TEACHING: If you decide you wanna teach tech--the best locations for teaching theater tech are in a University setting..and for this you will be required to have a Masters degree for most places. A Bachalors will probably get you a teachers job in a high school. Teaching is fun, nice and offers you a chance to give back of your experiences--and it makes a nice fall-back plan to have if you should decide you are tired of life on the road or an in-house gig later in life. However--you NEED that Masters Degree...no ways around it. Teaching can give you a fixed and easy schedule, and offer a fun atmosphere..or it can frustrate the hell outta you. Benefits for teachers in University's are excellent for the most part--and the schedules are reasonable to build a life or family around. Teachers & TD's in Universities tend to earn in the $35-$60k range or even better...depending on the university, location or job position. Teachers in High School or Elementary tecn to earn from the low $teen$ to $35k range--again depending on the area and location and job position. Fairly pathetic if you ask me that the people who are teaching and shaping the children and leaders of tomorrow can barely pay for a single apartment and are paid BS, and many have to have second jobs elsewhere..

    That should give you an idea of what tech life and careers are like and possible. If you want a life that is 9-5 or has weekends off--medical and dental and a ton of vacation benefits--get a real job that does all that or aim for a house-gig somewhere. If you want a family early--tech life will be difficult to give you a career and a family..so again get a real job and career...but if you decide you cannot do 9-5 in an office cubicle or deal with people in a sales environment--tech life can be extremely fun and if you work hard and do well and network your skills, you won't be homeless or hungry.... Hope this helps..good luck..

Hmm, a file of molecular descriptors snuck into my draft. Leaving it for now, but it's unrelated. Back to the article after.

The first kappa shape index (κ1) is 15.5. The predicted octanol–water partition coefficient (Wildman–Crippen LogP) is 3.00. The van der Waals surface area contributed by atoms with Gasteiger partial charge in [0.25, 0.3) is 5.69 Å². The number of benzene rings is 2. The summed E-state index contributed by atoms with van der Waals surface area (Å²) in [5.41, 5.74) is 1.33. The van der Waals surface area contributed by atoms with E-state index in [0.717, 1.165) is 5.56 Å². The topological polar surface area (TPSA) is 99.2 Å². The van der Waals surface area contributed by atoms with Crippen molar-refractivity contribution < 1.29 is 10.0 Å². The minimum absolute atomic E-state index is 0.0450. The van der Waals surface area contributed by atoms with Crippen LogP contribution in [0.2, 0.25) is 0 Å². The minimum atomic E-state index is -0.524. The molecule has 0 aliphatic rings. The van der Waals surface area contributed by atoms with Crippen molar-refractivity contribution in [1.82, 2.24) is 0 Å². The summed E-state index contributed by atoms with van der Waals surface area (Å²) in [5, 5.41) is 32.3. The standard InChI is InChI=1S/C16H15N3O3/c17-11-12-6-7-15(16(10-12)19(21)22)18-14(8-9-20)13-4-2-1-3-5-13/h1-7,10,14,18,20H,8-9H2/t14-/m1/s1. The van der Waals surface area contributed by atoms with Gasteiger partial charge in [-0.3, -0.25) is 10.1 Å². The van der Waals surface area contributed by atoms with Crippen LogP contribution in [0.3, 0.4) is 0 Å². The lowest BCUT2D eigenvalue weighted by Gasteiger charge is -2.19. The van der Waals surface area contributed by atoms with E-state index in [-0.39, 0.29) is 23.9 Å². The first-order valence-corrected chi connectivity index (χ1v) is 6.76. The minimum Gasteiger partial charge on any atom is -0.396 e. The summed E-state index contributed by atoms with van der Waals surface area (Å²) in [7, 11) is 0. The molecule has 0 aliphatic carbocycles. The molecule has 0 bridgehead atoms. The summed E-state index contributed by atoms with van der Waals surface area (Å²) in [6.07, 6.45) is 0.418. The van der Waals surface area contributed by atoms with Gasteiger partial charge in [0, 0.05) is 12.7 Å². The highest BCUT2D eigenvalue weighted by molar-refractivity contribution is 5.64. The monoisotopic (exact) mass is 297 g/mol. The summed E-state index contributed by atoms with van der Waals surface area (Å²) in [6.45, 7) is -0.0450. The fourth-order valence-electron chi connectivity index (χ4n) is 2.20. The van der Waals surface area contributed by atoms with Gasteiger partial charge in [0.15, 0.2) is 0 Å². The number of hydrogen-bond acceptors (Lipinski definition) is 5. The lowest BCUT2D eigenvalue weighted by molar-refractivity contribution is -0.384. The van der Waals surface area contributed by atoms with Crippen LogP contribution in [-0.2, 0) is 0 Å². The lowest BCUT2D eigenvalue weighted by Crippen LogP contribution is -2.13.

-w
     
  6. ccfan213

    ccfan213 Active Member

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    thanks wolf, thats very good information to know!
     
  7. Andy_Leviss

    Andy_Leviss Active Member Premium Member

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    Very, very great and accurate info, Wolf! Listen to him, guys, the man very obviously knows what he's talking about, and his experience rings true with mine (although it sounds like he's got a lot more of it than I do!)
     
  8. wolf825

    wolf825 Senior Team Emeritus Premium Member

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    Thanks for the replies and compliments...and I didn't even touch the topic of being a Designer or Stage Manager or trying to do a specific job in Tech Production.. Perhaps later on I will write about being a Lighting Designer or Moving Light Programmer or Audio Mixer and all its possible $$$ or being a professional SM etc and the $$ there..

    -w
     
  9. TechWench

    TechWench Member

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    awesome

    Ya Wolf, that would be something I am interested in.
    [Professional SM or Lighting Designer $$]
    Your post really helped putting things into perspective.
    now when my family tells me that there is no money or future in tech theatre, i can now give them a few ball-park numbers.
    thanks man!